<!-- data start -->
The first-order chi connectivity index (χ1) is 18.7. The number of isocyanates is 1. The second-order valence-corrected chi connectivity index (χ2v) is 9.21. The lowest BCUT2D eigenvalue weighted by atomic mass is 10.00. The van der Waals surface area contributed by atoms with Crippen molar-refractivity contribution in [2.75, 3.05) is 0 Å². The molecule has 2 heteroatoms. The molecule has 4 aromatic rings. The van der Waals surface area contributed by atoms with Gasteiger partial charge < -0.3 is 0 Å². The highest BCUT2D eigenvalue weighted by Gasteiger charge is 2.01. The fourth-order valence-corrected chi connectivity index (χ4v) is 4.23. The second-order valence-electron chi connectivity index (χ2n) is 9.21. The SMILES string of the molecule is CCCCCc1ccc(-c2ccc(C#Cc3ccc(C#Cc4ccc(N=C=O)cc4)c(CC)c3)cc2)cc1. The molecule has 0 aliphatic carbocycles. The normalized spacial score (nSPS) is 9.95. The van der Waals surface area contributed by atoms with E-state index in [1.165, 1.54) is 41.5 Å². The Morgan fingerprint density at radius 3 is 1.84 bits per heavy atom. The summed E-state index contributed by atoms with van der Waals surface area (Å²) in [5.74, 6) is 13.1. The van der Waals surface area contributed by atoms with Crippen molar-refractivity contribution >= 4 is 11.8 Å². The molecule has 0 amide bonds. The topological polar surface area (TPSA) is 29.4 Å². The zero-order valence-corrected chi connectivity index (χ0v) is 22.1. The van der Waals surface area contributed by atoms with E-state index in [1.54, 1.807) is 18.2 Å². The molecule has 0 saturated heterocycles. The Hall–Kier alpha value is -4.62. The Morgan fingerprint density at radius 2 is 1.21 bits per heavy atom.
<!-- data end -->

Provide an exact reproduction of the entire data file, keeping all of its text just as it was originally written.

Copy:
The first-order chi connectivity index (χ1) is 18.7. The number of isocyanates is 1. The second-order valence-corrected chi connectivity index (χ2v) is 9.21. The lowest BCUT2D eigenvalue weighted by atomic mass is 10.00. The van der Waals surface area contributed by atoms with Crippen molar-refractivity contribution in [2.75, 3.05) is 0 Å². The molecule has 2 heteroatoms. The molecule has 4 aromatic rings. The van der Waals surface area contributed by atoms with Gasteiger partial charge < -0.3 is 0 Å². The highest BCUT2D eigenvalue weighted by Gasteiger charge is 2.01. The fourth-order valence-corrected chi connectivity index (χ4v) is 4.23. The second-order valence-electron chi connectivity index (χ2n) is 9.21. The SMILES string of the molecule is CCCCCc1ccc(-c2ccc(C#Cc3ccc(C#Cc4ccc(N=C=O)cc4)c(CC)c3)cc2)cc1. The molecule has 0 aliphatic carbocycles. The normalized spacial score (nSPS) is 9.95. The van der Waals surface area contributed by atoms with E-state index in [1.165, 1.54) is 41.5 Å². The Morgan fingerprint density at radius 3 is 1.84 bits per heavy atom. The summed E-state index contributed by atoms with van der Waals surface area (Å²) in [5.74, 6) is 13.1. The van der Waals surface area contributed by atoms with Crippen molar-refractivity contribution >= 4 is 11.8 Å². The molecule has 0 amide bonds. The topological polar surface area (TPSA) is 29.4 Å². The zero-order valence-corrected chi connectivity index (χ0v) is 22.1. The van der Waals surface area contributed by atoms with E-state index in [1.54, 1.807) is 18.2 Å². The molecule has 0 saturated heterocycles. The Hall–Kier alpha value is -4.62. The Morgan fingerprint density at radius 2 is 1.21 bits per heavy atom.